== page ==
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Pearlstein: Right level of taxation lies between the extremes

I almost choked on my scrambled eggs while reading the paper Thursday morning. There, in black and white, was Dick Armey — the former Republican House leader and an archbishop of the anti-tax movement — acknowledging that federal tax rates were now "at a good level."

Praise the Lord! A Republican leader finally dared to utter that taxes had been cut enough and that the optimal tax rate is not zero. It's probably only a matter of time before Armey is declared a heretic by Rush Limbaugh and sentenced to 20 lashes with a Laffer curve.

Armey was right about something else this week: that unless we're prepared to make major cuts to defense and entitlements — and there is no evidence of a political will to do so — there's no way to balance the budget and do everything the president wants without a modest increase in the share of national income that goes to taxes.

In thinking about taxes, let's start with a few hard realities:

About 20 percent of household income is paid in federal taxes — income, payroll, excise, corporate. That number can rise to 23 or 24 percent once the current recession has passed without hurting long-term economic growth.

Still, it's not a good idea to raise all that extra money just from households with annual incomes of more than $250,000. That was a winning campaign promise for candidate Obama, but it makes for lousy economic policy.

A lot of liberals make the argument that it's okay to soak the rich because the rich have captured virtually all the income growth in the past couple of decades. There's no disputing that income inequality has increased. But it's also important to remember that there is only so much a progressive tax code can do to counteract the market. With the top 10 percent of households paying 55 percent of the total federal tax bill, we're hitting against that limit.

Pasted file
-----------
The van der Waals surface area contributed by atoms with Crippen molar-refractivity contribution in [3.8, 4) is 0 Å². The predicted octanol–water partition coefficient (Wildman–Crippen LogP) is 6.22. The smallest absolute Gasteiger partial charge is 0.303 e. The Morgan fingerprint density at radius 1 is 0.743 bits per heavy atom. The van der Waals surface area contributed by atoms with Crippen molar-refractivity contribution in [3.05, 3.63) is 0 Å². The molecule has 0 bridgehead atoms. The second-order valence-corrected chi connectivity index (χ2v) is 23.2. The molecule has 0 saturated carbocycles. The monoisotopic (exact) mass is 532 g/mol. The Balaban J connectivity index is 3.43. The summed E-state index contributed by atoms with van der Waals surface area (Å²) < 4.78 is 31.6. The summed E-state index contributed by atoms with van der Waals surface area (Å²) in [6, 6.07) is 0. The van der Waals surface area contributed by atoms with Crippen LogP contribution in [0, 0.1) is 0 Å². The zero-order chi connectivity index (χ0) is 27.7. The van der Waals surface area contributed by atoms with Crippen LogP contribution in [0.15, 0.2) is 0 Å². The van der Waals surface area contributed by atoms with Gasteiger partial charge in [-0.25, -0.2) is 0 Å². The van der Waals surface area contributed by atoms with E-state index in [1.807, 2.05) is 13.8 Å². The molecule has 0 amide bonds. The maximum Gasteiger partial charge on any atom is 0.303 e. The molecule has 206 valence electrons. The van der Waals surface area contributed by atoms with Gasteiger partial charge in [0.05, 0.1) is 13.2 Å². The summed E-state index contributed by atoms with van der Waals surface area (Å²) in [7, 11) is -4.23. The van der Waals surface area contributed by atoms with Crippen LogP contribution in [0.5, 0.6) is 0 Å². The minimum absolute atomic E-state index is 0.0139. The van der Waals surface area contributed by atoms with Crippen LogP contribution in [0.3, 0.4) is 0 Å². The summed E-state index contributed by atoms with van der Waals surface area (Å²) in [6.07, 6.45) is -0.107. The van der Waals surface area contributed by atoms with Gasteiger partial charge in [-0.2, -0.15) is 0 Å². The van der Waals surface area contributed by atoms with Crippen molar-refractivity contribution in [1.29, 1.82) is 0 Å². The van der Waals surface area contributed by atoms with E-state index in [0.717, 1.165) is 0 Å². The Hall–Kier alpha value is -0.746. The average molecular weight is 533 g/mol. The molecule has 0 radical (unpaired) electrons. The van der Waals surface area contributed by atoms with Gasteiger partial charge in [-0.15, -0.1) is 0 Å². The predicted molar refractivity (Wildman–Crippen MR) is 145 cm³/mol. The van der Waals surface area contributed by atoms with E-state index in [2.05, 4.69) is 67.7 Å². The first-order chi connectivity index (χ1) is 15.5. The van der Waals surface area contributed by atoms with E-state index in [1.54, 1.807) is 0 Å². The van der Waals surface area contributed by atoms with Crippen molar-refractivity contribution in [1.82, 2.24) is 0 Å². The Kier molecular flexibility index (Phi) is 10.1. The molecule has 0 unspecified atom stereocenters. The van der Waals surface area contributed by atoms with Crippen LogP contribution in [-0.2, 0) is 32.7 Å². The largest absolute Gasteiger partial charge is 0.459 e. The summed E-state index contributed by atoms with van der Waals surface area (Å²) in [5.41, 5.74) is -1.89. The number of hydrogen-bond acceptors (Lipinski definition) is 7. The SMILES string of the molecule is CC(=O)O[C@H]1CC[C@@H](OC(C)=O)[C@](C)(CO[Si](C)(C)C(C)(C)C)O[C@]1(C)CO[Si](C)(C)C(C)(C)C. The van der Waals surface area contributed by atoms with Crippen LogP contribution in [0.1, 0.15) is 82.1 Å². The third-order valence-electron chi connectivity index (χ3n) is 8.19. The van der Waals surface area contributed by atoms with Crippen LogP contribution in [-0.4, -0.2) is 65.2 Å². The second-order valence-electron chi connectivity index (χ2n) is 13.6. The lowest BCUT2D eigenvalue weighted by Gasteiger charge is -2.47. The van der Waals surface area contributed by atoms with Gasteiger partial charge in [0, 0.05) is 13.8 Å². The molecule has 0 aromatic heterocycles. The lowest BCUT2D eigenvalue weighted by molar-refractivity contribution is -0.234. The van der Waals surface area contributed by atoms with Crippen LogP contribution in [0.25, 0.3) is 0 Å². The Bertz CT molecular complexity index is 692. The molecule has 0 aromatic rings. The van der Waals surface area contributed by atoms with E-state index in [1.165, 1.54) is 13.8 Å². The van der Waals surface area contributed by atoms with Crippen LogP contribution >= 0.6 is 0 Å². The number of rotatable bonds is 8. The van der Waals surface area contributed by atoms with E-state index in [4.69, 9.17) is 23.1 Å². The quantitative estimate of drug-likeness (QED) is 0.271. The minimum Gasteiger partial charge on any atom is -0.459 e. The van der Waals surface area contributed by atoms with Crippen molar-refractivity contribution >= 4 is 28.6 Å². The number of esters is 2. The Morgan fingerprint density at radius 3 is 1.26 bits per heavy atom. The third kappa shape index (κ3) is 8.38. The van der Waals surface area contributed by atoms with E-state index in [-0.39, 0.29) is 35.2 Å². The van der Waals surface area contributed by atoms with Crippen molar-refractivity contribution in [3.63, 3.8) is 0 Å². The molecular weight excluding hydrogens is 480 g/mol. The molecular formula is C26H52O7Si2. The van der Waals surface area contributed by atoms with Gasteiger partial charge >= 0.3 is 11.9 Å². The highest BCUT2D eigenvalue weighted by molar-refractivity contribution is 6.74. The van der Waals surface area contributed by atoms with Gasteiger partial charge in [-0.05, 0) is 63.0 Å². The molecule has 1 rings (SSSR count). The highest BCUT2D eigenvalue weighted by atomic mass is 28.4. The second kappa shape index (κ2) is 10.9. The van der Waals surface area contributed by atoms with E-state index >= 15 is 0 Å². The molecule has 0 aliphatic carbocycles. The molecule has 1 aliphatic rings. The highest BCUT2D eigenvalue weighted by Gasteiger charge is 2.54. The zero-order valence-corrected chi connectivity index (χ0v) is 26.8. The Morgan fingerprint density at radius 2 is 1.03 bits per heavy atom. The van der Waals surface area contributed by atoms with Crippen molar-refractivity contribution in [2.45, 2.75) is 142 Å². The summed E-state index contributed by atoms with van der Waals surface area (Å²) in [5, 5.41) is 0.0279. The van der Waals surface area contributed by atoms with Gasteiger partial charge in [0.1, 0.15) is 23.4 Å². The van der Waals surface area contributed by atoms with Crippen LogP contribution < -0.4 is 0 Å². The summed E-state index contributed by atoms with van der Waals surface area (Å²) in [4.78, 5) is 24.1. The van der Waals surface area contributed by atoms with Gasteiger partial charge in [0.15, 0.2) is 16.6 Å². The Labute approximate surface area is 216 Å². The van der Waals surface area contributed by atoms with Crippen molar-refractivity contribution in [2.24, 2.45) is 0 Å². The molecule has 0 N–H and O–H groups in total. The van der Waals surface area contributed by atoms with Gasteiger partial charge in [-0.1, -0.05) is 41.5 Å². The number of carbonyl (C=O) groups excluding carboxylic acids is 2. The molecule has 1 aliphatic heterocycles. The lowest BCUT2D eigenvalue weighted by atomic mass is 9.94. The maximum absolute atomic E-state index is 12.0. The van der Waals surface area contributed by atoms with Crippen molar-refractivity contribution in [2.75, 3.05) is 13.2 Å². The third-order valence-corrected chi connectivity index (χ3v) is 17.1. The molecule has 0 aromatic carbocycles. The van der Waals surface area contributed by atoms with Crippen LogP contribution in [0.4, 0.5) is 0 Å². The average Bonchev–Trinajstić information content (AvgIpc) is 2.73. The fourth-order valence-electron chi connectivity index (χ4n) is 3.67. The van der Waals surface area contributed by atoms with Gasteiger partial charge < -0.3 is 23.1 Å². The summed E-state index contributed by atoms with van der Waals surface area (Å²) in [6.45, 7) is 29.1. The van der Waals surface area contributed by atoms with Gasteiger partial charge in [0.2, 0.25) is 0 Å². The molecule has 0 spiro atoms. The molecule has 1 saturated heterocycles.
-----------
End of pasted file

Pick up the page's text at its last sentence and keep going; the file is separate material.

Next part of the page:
So what's the "right" level of taxation?

President Obama wants to raise the top income tax rate from 35 to 40 percent, which is probably as high as it ought to go. Add in state income taxes and the marginal rate would get close to 50 percent in many states.

The marginal rate, of course, is not the same as the overall tax burden — the percentage of all household income that goes to paying all forms of federal taxes. According to the Congressional Budget Office, the richest 10 percent of households had a federal tax burden of just under 28 percent in 2006, the last year for which data are available. Even if President Obama succeeds in pushing through his tax increases for those households, the federal tax burden would rise only to where it was in 1996, a pretty good year for the economy.

Given the stagnation of incomes for working-class families in recent decades, those households are probably not in much of a position to absorb a tax increase. But for those with incomes from $100,00 to $250,000, it's hard to argue that returning the federal tax burden to Clinton-era levels would lead to serious economic hardship.

The old Republican fantasy was that tax cuts were the magic elixir that would solve every problem. Now that the public has finally rejected it, it's disappointing to see Democrats offering up the equally fantastic notion that Americans can have all the government they want while getting someone else to pay for it.

Pearlstein: Right level of taxation lies between the extremes 04/19/09 [Last modified: Sunday, April 19, 2009 4:30am]
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